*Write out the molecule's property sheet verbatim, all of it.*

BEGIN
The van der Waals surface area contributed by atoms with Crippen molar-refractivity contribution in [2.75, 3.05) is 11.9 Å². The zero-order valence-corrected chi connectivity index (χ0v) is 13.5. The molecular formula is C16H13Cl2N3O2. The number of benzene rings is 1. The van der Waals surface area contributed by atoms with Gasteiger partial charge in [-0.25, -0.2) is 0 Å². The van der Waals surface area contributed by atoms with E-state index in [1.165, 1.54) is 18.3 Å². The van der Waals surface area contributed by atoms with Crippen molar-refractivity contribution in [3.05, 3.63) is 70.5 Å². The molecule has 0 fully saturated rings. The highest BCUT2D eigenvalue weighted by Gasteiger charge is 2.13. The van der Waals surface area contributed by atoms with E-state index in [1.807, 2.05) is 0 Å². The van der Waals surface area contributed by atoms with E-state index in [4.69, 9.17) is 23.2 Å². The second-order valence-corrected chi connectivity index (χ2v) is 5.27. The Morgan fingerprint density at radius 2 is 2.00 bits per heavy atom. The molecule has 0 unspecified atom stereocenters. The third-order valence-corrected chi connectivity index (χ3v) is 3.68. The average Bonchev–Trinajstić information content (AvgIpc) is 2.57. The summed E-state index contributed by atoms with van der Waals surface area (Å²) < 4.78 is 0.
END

The van der Waals surface area contributed by atoms with Crippen molar-refractivity contribution in [2.75, 3.05) is 11.9 Å². The zero-order valence-corrected chi connectivity index (χ0v) is 13.5. The molecular formula is C16H13Cl2N3O2. The number of benzene rings is 1. The van der Waals surface area contributed by atoms with Gasteiger partial charge in [-0.25, -0.2) is 0 Å². The van der Waals surface area contributed by atoms with E-state index in [1.165, 1.54) is 18.3 Å². The van der Waals surface area contributed by atoms with Crippen molar-refractivity contribution in [3.05, 3.63) is 70.5 Å². The molecule has 0 fully saturated rings. The highest BCUT2D eigenvalue weighted by Gasteiger charge is 2.13. The van der Waals surface area contributed by atoms with E-state index in [1.807, 2.05) is 0 Å². The van der Waals surface area contributed by atoms with E-state index in [4.69, 9.17) is 23.2 Å². The second-order valence-corrected chi connectivity index (χ2v) is 5.27. The Morgan fingerprint density at radius 2 is 2.00 bits per heavy atom. The molecule has 0 unspecified atom stereocenters. The third-order valence-corrected chi connectivity index (χ3v) is 3.68. The average Bonchev–Trinajstić information content (AvgIpc) is 2.57. The summed E-state index contributed by atoms with van der Waals surface area (Å²) < 4.78 is 0.